When selecting an orbit distance, keep in mind that gate axis varies from 5 to 50 km wide, and ships can come out up to 15 km beyond that. Most gates have a 5 km axis, constellation and region gates can be larger. You can right click a gate, do show info, and click on the green eye to see its size. Non-sniper damage dealers should stay within 1 to 5 km of the gate in most circumstances (and try not to get caught on the gate while approaching any hostiles), and EW should keep a certain distance but not too much (use your best judgement based on gate size, your EW optimal, and falloff).

Make Best Speed
This order means the fleet is no longer trying to move as a coordinated fleet through each system. When chasing WTs, the FC could give tacklers the order to make best speed for a destination to catch them, before the slower ships can catch up. The Make Best Speed order can also be given when the op is finished, and destination is set for home.

Used to move quickly, but as a coordinated group. When the FC calls for "Fleet advance" you will jump through to the outgate (=>the yellow gate on your overview), warp to the next outgate and remain stationary unless your FC has instructed otherwise.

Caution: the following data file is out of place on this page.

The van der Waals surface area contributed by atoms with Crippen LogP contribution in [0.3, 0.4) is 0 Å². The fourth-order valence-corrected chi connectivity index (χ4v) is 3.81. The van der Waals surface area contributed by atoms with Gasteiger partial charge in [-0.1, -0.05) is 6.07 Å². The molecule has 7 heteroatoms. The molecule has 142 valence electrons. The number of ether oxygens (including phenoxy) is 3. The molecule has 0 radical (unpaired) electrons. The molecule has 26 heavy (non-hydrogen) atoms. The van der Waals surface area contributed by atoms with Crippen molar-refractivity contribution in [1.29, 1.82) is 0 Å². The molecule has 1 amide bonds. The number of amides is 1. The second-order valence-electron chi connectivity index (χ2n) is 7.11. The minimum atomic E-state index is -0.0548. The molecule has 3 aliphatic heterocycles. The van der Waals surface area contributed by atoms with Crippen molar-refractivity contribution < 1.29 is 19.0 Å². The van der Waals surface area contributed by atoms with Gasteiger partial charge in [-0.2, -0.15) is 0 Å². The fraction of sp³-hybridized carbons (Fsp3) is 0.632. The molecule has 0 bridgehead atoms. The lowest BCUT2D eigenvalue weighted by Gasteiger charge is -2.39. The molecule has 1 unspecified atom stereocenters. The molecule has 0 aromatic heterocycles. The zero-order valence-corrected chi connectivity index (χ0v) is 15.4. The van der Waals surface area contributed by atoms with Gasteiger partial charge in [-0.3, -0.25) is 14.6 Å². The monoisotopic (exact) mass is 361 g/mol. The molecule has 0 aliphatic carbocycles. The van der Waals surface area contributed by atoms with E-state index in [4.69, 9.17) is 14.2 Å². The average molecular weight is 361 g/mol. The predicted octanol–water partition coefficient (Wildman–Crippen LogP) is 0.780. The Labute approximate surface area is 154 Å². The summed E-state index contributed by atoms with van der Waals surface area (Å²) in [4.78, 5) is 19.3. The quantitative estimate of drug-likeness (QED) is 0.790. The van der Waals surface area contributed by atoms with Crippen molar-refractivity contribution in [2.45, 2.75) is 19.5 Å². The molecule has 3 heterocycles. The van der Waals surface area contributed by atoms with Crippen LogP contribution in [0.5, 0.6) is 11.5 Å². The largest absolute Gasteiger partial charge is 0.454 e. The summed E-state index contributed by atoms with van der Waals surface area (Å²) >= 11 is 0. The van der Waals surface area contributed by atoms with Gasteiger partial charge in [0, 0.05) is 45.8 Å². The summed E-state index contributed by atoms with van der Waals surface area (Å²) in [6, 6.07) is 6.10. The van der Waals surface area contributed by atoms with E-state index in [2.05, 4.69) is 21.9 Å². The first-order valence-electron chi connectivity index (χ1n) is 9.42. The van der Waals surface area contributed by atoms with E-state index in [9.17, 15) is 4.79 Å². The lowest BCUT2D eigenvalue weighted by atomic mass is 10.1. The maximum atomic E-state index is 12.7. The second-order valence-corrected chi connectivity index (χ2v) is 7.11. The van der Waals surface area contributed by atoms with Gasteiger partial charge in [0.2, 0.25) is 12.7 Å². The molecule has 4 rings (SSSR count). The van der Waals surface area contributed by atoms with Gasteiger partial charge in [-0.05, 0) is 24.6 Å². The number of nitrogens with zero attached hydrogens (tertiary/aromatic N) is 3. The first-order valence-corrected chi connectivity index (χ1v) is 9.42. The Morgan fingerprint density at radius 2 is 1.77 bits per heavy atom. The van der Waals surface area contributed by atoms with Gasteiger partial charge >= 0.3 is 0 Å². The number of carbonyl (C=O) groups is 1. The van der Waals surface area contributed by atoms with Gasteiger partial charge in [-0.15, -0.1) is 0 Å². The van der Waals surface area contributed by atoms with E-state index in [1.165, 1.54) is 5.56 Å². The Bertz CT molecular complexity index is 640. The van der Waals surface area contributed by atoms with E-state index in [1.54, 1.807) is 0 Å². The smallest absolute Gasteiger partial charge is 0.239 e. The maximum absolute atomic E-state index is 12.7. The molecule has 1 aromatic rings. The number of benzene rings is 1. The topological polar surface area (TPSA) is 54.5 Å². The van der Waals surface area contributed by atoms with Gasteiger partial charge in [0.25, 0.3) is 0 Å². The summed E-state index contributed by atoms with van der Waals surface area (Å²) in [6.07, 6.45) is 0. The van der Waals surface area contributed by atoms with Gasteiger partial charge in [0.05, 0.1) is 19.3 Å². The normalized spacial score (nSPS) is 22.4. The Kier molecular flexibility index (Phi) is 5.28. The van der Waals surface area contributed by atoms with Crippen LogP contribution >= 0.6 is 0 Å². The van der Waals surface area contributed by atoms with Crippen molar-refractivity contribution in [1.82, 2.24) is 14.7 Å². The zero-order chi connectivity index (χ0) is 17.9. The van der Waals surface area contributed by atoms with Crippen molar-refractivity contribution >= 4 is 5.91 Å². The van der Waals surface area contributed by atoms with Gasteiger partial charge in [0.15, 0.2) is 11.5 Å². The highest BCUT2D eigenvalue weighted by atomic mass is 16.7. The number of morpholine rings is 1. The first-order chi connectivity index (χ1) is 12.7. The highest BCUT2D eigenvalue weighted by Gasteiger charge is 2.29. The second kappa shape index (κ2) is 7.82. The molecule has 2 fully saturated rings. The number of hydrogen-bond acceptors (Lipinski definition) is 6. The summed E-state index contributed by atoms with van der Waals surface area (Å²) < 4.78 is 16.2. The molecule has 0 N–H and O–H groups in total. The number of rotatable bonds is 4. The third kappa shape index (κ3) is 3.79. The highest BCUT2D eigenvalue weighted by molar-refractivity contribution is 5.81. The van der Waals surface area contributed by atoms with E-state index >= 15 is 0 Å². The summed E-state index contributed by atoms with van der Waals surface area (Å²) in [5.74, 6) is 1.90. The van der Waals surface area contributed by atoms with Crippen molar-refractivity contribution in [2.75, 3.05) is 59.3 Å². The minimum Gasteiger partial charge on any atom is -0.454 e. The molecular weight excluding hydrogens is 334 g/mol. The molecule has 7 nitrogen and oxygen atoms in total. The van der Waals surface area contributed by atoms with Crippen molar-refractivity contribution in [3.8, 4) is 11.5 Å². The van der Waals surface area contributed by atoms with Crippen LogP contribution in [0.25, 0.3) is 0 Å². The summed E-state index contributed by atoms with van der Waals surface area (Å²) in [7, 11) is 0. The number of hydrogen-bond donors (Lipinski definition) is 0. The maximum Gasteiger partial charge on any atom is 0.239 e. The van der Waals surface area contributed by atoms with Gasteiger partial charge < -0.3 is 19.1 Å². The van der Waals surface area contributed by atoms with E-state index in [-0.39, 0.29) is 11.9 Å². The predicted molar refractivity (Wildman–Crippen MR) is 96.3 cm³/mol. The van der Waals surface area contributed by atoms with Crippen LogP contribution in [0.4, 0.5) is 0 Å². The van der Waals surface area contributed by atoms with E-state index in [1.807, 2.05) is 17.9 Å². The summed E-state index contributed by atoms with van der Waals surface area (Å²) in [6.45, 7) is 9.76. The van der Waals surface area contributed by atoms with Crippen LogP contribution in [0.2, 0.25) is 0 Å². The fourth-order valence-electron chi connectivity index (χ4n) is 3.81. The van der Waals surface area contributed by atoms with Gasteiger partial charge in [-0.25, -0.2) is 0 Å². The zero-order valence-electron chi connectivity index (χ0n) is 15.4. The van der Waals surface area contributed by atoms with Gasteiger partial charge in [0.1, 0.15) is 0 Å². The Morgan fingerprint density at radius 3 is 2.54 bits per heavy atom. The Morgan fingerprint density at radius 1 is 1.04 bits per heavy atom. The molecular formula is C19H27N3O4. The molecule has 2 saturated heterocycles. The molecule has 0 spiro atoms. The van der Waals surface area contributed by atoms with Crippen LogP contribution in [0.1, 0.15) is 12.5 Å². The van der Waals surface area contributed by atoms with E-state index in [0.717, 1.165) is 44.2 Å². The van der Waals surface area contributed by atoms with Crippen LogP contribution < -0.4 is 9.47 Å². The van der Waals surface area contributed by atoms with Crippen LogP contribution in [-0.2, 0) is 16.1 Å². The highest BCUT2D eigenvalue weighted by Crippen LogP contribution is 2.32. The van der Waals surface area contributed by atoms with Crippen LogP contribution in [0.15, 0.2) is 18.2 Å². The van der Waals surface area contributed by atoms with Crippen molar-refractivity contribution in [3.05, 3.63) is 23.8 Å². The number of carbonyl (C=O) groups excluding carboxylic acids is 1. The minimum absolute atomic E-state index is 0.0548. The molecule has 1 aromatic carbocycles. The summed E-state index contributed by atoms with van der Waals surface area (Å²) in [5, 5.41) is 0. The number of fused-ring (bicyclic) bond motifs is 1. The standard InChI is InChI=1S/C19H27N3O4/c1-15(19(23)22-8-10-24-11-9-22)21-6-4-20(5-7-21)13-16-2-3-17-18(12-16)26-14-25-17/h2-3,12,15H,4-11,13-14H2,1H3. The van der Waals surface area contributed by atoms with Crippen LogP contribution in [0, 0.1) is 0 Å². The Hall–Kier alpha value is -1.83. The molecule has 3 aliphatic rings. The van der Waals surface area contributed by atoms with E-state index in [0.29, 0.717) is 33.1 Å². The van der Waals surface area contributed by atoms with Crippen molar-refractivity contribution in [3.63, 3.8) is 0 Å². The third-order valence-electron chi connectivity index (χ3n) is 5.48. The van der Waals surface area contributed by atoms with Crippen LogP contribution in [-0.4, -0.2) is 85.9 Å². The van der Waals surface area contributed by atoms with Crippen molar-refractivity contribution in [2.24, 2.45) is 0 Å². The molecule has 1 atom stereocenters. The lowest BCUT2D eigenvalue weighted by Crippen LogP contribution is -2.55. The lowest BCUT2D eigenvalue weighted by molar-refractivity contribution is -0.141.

This is for when things go wrong. The FC can give the order for the whole fleet to scatter. Go to your Pod Saver tab, select a random planet, and warp out. This order can also come in the form of "get out", or "warp out", etc. The FC should normally repeat the order and clarify if it applies to the whole fleet to avoid confusion.

There is usually a standing order to save yourself when you are taking heavy damage. If you see your shields and armor getting smoked, feel free to bug out. Denying the enemy the kill is usually more important than whatever you're doing, except perhaps if you're the only tackler on the primary and you'd like to risk waiting for other tacklers to catch up.

Hold Cloak
When you jump into a system through a stargate, you stay cloaked for 60 seconds (or seemingly less if you took a long time to load the grid). It is important not to move until the FC gives the order to align, orbit, or whatever else.

Rolling Safe
This order is given to make it harder to probe down fleet and attack it. A fast ship is assigned as the anchor and everybody warps to the anchor as soon the anchor is 150 km away. It requires you to pay attention to the distance of the anchor and repeatedly warping to his ship as soon the minimum distance for warp (150 km) is reached.

"Fleet, warp to ALD."
"Fleet, warp to ALD and hold."
Select the ALDRANETE stargate on your overview and click the "Warp to" icon on the overview. Your ship will warp to the ALDRANETE stargate. At any time in mid-warp, press CTRL+SPACE a few times to register a stop speed command, to stop your ship at the end of its warp, at the stargate, preventing your ship from accidentally jumping into the next system, and scaring off the target. By default, warp to the exit gate and hold.